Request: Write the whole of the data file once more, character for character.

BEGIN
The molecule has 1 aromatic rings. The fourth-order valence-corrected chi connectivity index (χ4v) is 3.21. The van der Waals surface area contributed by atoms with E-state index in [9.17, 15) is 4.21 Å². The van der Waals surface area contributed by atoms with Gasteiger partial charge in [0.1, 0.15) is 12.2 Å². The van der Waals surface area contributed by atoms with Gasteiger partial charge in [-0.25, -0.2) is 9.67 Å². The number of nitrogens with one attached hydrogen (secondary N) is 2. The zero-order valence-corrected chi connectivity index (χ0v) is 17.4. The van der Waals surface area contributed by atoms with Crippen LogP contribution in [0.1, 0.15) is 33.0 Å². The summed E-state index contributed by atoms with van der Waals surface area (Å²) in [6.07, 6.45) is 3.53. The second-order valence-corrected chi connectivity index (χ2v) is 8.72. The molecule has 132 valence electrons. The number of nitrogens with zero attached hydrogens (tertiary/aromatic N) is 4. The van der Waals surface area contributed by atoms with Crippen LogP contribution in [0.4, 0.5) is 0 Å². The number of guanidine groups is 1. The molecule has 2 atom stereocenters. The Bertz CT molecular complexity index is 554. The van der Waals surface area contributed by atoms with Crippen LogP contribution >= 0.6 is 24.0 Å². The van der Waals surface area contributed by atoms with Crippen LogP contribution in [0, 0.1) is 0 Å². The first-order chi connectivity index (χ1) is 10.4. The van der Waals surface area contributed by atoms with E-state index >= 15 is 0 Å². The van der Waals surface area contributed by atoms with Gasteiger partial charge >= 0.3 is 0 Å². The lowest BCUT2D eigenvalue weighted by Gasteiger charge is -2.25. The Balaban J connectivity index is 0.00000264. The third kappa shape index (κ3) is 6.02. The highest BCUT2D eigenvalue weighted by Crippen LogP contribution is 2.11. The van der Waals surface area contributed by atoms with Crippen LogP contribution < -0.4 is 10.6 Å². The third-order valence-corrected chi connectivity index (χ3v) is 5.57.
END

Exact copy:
The molecule has 1 aromatic rings. The fourth-order valence-corrected chi connectivity index (χ4v) is 3.21. The van der Waals surface area contributed by atoms with E-state index in [9.17, 15) is 4.21 Å². The van der Waals surface area contributed by atoms with Gasteiger partial charge in [0.1, 0.15) is 12.2 Å². The van der Waals surface area contributed by atoms with Gasteiger partial charge in [-0.25, -0.2) is 9.67 Å². The number of nitrogens with one attached hydrogen (secondary N) is 2. The zero-order valence-corrected chi connectivity index (χ0v) is 17.4. The van der Waals surface area contributed by atoms with Crippen LogP contribution in [0.1, 0.15) is 33.0 Å². The summed E-state index contributed by atoms with van der Waals surface area (Å²) in [6.07, 6.45) is 3.53. The second-order valence-corrected chi connectivity index (χ2v) is 8.72. The molecule has 132 valence electrons. The number of nitrogens with zero attached hydrogens (tertiary/aromatic N) is 4. The van der Waals surface area contributed by atoms with Crippen LogP contribution in [0.4, 0.5) is 0 Å². The number of guanidine groups is 1. The molecule has 2 atom stereocenters. The Bertz CT molecular complexity index is 554. The van der Waals surface area contributed by atoms with Crippen LogP contribution >= 0.6 is 24.0 Å². The van der Waals surface area contributed by atoms with Crippen LogP contribution in [0, 0.1) is 0 Å². The first-order chi connectivity index (χ1) is 10.4. The van der Waals surface area contributed by atoms with E-state index >= 15 is 0 Å². The van der Waals surface area contributed by atoms with Gasteiger partial charge >= 0.3 is 0 Å². The lowest BCUT2D eigenvalue weighted by Gasteiger charge is -2.25. The Balaban J connectivity index is 0.00000264. The third kappa shape index (κ3) is 6.02. The highest BCUT2D eigenvalue weighted by Crippen LogP contribution is 2.11. The van der Waals surface area contributed by atoms with Crippen LogP contribution < -0.4 is 10.6 Å². The third-order valence-corrected chi connectivity index (χ3v) is 5.57.